John Steinbeck once wrote of Positano: - ".When you discover a beautiful place like Positano the first impulse you have is not to tell to anybody else your discovery. You think: if I tell about this place to other people it will fill with tourists that will spoil it." Steinbeck came to Positano in 1957 to write an article for Harper's Bazaar. At that time, Positano was only known to the very rich.
The origins of Positano, like those of many other towns, are lost in the mists of time, so that it is difficult to distinguish between history and legend. As it often happen in the past, myths supplied for the lack of data: one of these myths tells us that Positano was founded by Poseidon - the Latin Neptune, the god of the sea - for the sake of the nymph Pasitea, whom he loved.
It is certain that Phoenicians and Greeks, travelling westwards, landed in Positano, which at that time, was inhabited by Oschi and Piceni. The Romans built near the 'great' beach a rich patrician villa, which has now been buried by gardens and by the church devoted to Our Lady of the Assumption.
With the fall of the Roman Empire Positano became a part of the Republic of Amalfi, the first maritime republic, and went through flourishing period, owing to the commerce with the other countries of the Mediterranean area. Unfortunately this period was followed by gloomy ones, particularly during the Angevin and Aragonese domination, when our village was more than once exposed to the offence of the Saracen pirates, first, and, then of the Turkmen.
A legend referring to that period says that the Saracen pirates, during an incursion, sacked the main Church and brought away, among other things, the Byzantine picture of Black Virgin, which was kept in the church and is now to be found in the apse over the high altar; they had just left the shore, when a voice was heard, that said: "Posa, posa". The pirates became aware of having committed a sacrilege, repented came back ashore and restored all the ill-gotten goods. To defend themselves from the very frequent raids of the pirates the inhabitants of Positano built three guard-towers, which can still be seen today in the quarters called "Fornillo", "La Trasita", "La Sponda" and some others in the inner part of the village.
The Unification of Italy forced many inhabitants of Positano, as it happened for so many other people of South Italy, to migrate to America, where fortune smiled on some of them. After the First World War - during which Positano also paid its great tribute of blood - this village, which was already the refuge of some Italian artists, like Vincenzo Caprile, harboured many Russian, German artists and men of letters, who chose it for its peace and quiet. Among others we can remember: Semenov, Zagoruiko, Essad Bey, Clavel, Escher, Massine, Kovaliska, Ghillausen, etc., who with their works maid this flat of land known all over the world. The tourism booming took place after the Second World War; but despite of an intense expansion our village preserve its characteristic vertical structure and its bright architecture with suggestive, panoramique corners.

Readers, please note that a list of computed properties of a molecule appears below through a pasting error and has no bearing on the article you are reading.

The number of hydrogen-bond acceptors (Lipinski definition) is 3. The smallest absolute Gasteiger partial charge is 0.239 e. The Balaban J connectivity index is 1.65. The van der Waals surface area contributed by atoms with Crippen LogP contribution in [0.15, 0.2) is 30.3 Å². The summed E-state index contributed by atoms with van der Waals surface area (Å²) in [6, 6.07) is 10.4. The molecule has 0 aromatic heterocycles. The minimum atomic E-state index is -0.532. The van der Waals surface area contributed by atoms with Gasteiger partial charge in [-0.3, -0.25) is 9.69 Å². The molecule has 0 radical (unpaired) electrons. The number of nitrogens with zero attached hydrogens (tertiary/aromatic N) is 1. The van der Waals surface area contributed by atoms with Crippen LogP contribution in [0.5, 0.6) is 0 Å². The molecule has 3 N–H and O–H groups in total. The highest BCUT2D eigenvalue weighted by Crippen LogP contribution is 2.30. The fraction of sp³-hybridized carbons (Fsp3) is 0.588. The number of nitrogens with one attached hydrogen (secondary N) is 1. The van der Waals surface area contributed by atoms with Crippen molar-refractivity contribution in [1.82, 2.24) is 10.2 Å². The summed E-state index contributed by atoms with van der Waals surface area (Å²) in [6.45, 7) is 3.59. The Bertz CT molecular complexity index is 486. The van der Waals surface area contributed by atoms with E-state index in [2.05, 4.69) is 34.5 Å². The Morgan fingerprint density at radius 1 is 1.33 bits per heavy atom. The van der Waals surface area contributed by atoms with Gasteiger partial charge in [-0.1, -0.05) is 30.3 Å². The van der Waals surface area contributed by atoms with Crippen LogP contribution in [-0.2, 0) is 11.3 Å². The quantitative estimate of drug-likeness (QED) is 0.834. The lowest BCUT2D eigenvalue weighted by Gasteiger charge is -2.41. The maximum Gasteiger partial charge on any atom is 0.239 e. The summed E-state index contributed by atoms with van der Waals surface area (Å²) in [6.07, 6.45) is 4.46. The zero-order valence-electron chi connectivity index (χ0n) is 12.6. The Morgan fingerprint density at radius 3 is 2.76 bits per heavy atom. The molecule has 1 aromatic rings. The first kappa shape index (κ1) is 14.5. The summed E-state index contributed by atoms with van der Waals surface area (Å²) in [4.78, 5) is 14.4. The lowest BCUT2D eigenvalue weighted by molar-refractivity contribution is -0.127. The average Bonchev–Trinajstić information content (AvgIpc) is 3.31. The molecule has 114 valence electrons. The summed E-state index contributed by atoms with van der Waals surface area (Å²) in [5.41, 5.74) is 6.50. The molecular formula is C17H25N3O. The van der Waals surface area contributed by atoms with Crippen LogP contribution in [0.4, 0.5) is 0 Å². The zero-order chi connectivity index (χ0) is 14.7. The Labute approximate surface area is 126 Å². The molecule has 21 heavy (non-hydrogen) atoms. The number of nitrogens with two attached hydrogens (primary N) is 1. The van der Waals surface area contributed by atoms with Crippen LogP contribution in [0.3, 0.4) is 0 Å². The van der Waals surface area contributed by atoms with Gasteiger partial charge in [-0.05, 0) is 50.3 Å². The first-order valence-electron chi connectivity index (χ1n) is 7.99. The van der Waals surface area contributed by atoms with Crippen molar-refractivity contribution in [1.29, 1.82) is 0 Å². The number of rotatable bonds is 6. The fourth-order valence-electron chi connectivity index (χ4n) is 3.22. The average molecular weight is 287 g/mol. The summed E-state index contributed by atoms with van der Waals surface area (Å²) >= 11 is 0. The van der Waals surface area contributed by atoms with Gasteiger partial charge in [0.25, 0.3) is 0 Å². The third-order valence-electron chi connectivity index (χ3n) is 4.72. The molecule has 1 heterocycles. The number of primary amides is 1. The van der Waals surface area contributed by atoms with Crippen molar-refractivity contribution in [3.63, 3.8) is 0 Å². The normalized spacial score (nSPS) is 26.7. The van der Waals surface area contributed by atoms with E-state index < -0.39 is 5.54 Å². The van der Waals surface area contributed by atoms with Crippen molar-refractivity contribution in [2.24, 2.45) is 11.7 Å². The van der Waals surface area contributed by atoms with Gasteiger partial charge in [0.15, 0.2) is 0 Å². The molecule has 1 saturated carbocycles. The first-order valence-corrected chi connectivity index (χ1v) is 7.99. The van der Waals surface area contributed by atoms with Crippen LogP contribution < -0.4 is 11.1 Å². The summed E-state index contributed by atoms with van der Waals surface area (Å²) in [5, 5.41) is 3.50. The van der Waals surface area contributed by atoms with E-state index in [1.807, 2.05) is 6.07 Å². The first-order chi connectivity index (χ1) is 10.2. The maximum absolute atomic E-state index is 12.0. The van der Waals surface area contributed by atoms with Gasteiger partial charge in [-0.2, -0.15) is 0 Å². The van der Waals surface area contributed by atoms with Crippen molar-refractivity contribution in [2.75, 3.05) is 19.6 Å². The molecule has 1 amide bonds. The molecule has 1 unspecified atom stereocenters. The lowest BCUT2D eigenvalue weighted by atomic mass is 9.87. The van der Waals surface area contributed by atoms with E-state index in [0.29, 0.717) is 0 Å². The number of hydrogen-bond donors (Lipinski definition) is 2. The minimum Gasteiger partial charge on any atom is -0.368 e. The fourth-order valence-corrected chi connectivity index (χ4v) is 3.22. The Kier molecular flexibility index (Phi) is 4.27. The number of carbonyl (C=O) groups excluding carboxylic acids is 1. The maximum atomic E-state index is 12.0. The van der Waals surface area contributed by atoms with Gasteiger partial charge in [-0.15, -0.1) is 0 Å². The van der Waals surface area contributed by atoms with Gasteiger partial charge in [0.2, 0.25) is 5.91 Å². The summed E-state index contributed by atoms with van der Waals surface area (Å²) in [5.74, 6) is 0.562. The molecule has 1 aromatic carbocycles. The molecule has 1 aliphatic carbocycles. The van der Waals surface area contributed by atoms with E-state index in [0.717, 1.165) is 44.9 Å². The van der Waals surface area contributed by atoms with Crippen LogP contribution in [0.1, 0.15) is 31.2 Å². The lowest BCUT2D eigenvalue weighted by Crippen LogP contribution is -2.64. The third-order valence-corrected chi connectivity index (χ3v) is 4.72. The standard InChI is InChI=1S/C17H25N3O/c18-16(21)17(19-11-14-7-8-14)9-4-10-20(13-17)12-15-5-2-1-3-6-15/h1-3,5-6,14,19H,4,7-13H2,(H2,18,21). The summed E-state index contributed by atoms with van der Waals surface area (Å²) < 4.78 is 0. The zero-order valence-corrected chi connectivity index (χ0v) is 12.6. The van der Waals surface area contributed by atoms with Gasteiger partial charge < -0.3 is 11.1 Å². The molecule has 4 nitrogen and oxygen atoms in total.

Thanks to the innate sense of hospitality of its inhabitants Positano became one of the most famous tourist places all over the world. The village is also internationally known for its clothing production: many little, but elegant boutiques, which are almost everywhere on both sides of streets and lanes, can satisfy all the requests of a cosmopolitan clientele. Its favourable position put it in the center of a land rich of history and natural beauties.
During the summer a series of patronal feasts - among which we can remember that on the 2nd of July in Montepertuso and that on the 15th of August in Positano - and cultural events - like the International Award for the Art of Dancing to the memory of the great dancer-choreographer Leonide Massine - gladden the evenings, making the stay in this charming place, also called the "Gem of the divine coast", more pleasant and suggestive.